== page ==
The U.S. equity rally that began in July sputtered in August 2022, ending last month in negative territory after a hawkish Fed and recession fears weighed on investors.
Wary that July’s performance was just a dead cat bounce in a bear market and not the start of a new bull run, investors flocked toward low-volatility ETFs last month. Investors also capitalized on lower valuations and heightened prospects for clean energy, propelled by the enactment of the Inflation Reduction Act — dubbed “the climate bill” by some — into law.
The most popular funds in Invesco’s suite of ETFs last month, as measured by net inflows, include the $4.9 billion Invesco NASDAQ 100 ETF (QQQM ), which took in $344 million during the month, trailed by the $11 billion Invesco S&P 500 Low Volatility ETF (SPLV ) and the $3 billion Invesco Solar ETF (TAN ).
SPLV took in $292 million during August, with year-to-date inflows totaling $2.8 billion as of August 31, according to VettaFi.
SPLV tracks an index consisting of some of the largest U.S.-domiciled companies. As a result, investors should think of this as a play on mega- and large-cap stocks in the U.S. market. These securities are usually known as “blue chips” and are some of the most famous and profitable companies in the country, including well-known names such as ExxonMobil, Apple, IBM, and GE. The fund is probably one of the safest in the equity world, as the companies on this list are very unlikely to go under unless there is an apocalyptic event in the economy, according to VettaFi.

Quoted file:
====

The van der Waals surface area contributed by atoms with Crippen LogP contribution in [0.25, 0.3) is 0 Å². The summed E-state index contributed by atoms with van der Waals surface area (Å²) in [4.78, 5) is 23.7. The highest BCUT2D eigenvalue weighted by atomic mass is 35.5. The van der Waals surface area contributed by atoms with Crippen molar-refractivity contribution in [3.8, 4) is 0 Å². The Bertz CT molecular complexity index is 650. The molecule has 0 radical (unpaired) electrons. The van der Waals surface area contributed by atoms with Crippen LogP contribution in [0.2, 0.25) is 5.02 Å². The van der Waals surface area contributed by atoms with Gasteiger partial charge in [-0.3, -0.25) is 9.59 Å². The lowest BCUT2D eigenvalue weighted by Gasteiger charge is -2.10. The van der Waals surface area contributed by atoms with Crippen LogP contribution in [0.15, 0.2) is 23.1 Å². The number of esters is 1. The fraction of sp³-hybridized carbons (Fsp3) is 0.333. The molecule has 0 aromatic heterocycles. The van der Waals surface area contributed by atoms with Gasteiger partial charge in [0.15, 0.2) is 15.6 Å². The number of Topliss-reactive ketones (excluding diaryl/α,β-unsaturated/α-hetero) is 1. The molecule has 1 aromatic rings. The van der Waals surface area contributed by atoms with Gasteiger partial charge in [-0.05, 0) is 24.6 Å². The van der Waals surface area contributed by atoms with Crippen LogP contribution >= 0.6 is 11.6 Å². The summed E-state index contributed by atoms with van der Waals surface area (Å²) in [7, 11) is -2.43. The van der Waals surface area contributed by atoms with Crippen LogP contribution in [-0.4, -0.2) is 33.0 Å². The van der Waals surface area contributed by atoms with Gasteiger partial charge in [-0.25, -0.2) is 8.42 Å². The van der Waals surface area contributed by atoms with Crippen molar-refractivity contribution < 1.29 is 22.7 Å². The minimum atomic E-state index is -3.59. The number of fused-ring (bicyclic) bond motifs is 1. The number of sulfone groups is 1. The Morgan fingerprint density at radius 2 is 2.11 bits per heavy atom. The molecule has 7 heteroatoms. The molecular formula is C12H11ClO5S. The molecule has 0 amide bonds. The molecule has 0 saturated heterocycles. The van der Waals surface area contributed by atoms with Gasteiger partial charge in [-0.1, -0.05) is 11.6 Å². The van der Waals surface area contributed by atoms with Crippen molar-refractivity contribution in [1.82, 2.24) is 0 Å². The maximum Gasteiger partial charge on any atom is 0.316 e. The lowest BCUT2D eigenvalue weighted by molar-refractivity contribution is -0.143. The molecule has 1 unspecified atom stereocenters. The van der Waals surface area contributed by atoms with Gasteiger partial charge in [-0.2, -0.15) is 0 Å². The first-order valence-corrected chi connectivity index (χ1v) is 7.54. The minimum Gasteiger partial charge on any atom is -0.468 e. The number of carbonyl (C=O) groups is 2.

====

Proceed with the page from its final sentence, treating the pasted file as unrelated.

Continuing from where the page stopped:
The fund is an ideal choice for investors seeking lower-volatility securities and positioning their portfolios for a bear market. The fund will likely outperform in a bear market and underperform broad markets in a bull market, making it a way to bet on the economic growth prospects of the country as well, according to VettaFi.
TAN took in $285 million during August; year-to-date inflows total $99 million as of August 31, according to VettaFi.
TAN delivers targeted exposure to the solar power energy, making it potentially useful for both betting on long-term adoption of this energy source or capitalizing on perceived short-term mispricings, according to VettaFi.
The fund includes 47 securities as of September 6 — including both U.S. and international stocks — with the top four names accounting for a third of assets. TAN’s hyper-targeted focus makes it most appropriate for investors looking to overweight the solar power space, according to VettaFi.
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